[Diagram: Black to Move] Z. Almasi – A. Naiditsch, Bastia (rapid) 2013. If White takes twice on d5 Black will respond with Qc7 and Bb7, with strong compensation. So, how can White still get an edge in the diagrammed position?

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NEW UPDATED OPENING LINE

[October 24, 2018] Updated Opening Line by Trajko Nedev:
Sicilian Defense, Paulsen Variation – Taimanov-Bastrikov Variation (Bastrikov Variation with 6. Be3)

[Line 455 : 1. e4 c5 2. Nf3 e6 3. d4 cxd4 4. Nxd4 Nc6 5. Nc3 Qc7 6. Be3]

After the most common 6… a6, White has a couple of highly popular options: 7. Qd2 (Line 456), 7. f4 (transposing to Line 453), 7. Qf3, 7. Bd3 and 7. Be2.

Move 7. Qf3 is an introduction to the most frequently seen line of the Paulsen Variation in the modern grandmaster practice. Black has tried almost a dozen choices, and at least two of them, namely 7… Nf6 8. O-O-O Ne5 9. Qg3 b5 and 7… Ne5 8. Qg3 h5, lead to balanced positions.

If White opts for 6… a6 7. Bd3 Nf6 8. O-O, we recommend either 8… Ne5 9. h3 Bc5 or 8… b5 9. Nxc6 Qxc6, in both case with complex positions and even chances.

Move 7. Be2 more often leads to quiet lines, where after 7… Nf6 White can transfer to the main variation of Line 454 with 8. O-O, or carry out with an independent plan after 8. a3.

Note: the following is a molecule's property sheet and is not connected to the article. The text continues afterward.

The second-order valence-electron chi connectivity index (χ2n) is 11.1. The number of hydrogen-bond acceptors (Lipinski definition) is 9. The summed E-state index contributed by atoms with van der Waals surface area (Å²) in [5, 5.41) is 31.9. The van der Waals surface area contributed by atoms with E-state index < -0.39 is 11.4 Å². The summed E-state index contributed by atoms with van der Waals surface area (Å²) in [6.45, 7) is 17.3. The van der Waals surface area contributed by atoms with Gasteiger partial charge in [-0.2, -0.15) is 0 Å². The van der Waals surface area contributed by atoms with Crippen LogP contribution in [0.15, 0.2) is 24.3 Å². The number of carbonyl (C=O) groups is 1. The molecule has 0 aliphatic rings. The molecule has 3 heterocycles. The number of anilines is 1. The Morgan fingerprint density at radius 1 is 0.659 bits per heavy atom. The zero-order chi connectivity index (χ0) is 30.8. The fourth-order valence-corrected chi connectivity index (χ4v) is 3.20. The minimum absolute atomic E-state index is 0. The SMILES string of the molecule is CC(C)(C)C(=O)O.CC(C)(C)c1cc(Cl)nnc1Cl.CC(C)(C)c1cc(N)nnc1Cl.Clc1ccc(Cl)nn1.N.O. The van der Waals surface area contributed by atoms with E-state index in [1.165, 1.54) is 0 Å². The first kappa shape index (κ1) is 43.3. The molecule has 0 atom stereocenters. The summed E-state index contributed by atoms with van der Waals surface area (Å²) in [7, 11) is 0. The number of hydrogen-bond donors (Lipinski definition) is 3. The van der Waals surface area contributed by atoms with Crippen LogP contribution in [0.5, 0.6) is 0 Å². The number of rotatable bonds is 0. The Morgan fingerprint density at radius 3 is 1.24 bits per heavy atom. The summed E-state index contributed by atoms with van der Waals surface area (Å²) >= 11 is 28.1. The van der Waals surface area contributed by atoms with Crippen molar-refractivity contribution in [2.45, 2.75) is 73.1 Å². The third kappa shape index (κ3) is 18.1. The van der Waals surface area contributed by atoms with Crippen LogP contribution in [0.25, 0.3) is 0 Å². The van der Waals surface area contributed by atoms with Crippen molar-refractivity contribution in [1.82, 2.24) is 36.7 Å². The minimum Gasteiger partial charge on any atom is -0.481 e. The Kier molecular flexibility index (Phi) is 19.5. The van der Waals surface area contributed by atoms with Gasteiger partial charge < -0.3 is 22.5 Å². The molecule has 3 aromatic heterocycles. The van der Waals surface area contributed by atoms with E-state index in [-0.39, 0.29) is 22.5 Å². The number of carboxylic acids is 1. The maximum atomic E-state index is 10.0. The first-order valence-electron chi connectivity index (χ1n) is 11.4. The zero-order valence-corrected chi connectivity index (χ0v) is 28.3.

If Black postpones a7-a6 by playing 6… Nf6, White gets favorable position with 7. f4 Bb4 8. Ndb5 Qa5 9. e5 Nd5 10. Bd2 Nxc3 11. Bxc3.

[Diagram: White to Move] Black’s undeveloped kingside gives White motives that enable him to get a big advantage. How should he continue?

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NEW UPDATED OPENING LINE

[October 23, 2018] Updated Opening Line by Bojan Vučković:
Bogo-Indian Defense with 4. Bd2

[Line 200 : 1. d4 Nf6 2. c4 e6 3. Nf3 Bb4+ 4. Bd2 without 4… a5, 4… Qe7]

Black’s most common choices in this variation are 4… a5 and 4… Qe7 and they are covered in our Line 201. In case of 4… Be7 a game usually transposes to the Catalan Defense with 5. g3 d5, or to the Queen’s Gambit Declined with 5. Nc3 d5 6. Bf4 or 5. Nc3 d5 6. Bg5.